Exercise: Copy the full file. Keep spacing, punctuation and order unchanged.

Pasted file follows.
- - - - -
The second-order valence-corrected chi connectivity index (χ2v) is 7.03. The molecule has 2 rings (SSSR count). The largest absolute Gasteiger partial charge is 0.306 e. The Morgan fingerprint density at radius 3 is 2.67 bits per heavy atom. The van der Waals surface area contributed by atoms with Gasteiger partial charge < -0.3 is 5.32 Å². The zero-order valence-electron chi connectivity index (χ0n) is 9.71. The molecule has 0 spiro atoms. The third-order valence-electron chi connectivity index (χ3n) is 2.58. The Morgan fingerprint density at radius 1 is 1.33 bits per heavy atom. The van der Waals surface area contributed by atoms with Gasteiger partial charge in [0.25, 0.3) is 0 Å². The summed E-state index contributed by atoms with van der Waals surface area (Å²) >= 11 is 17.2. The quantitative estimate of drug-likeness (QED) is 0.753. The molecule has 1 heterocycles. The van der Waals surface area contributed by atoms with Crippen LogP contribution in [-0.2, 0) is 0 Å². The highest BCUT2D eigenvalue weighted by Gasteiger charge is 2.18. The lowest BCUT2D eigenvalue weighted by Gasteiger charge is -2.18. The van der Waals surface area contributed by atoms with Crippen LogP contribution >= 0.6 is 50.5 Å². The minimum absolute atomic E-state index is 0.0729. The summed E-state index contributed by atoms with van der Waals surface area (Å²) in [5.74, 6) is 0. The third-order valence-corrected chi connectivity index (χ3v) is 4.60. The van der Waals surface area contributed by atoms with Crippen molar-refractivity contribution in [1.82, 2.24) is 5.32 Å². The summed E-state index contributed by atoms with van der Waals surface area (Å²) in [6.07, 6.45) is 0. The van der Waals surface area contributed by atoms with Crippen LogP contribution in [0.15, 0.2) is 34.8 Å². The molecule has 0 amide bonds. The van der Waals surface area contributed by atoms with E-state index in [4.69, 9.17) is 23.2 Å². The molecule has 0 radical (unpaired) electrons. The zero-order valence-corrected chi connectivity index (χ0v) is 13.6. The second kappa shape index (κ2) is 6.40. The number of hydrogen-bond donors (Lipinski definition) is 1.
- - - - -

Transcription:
The second-order valence-corrected chi connectivity index (χ2v) is 7.03. The molecule has 2 rings (SSSR count). The largest absolute Gasteiger partial charge is 0.306 e. The Morgan fingerprint density at radius 3 is 2.67 bits per heavy atom. The van der Waals surface area contributed by atoms with Gasteiger partial charge < -0.3 is 5.32 Å². The zero-order valence-electron chi connectivity index (χ0n) is 9.71. The molecule has 0 spiro atoms. The third-order valence-electron chi connectivity index (χ3n) is 2.58. The Morgan fingerprint density at radius 1 is 1.33 bits per heavy atom. The van der Waals surface area contributed by atoms with Gasteiger partial charge in [0.25, 0.3) is 0 Å². The summed E-state index contributed by atoms with van der Waals surface area (Å²) >= 11 is 17.2. The quantitative estimate of drug-likeness (QED) is 0.753. The molecule has 1 heterocycles. The van der Waals surface area contributed by atoms with Crippen LogP contribution in [-0.2, 0) is 0 Å². The highest BCUT2D eigenvalue weighted by Gasteiger charge is 2.18. The lowest BCUT2D eigenvalue weighted by Gasteiger charge is -2.18. The van der Waals surface area contributed by atoms with Crippen LogP contribution >= 0.6 is 50.5 Å². The minimum absolute atomic E-state index is 0.0729. The summed E-state index contributed by atoms with van der Waals surface area (Å²) in [5.74, 6) is 0. The third-order valence-corrected chi connectivity index (χ3v) is 4.60. The van der Waals surface area contributed by atoms with Crippen molar-refractivity contribution in [1.82, 2.24) is 5.32 Å². The summed E-state index contributed by atoms with van der Waals surface area (Å²) in [6.07, 6.45) is 0. The van der Waals surface area contributed by atoms with Crippen LogP contribution in [0.15, 0.2) is 34.8 Å². The molecule has 0 amide bonds. The van der Waals surface area contributed by atoms with E-state index in [4.69, 9.17) is 23.2 Å². The molecule has 0 radical (unpaired) electrons. The zero-order valence-corrected chi connectivity index (χ0v) is 13.6. The second kappa shape index (κ2) is 6.40. The number of hydrogen-bond donors (Lipinski definition) is 1.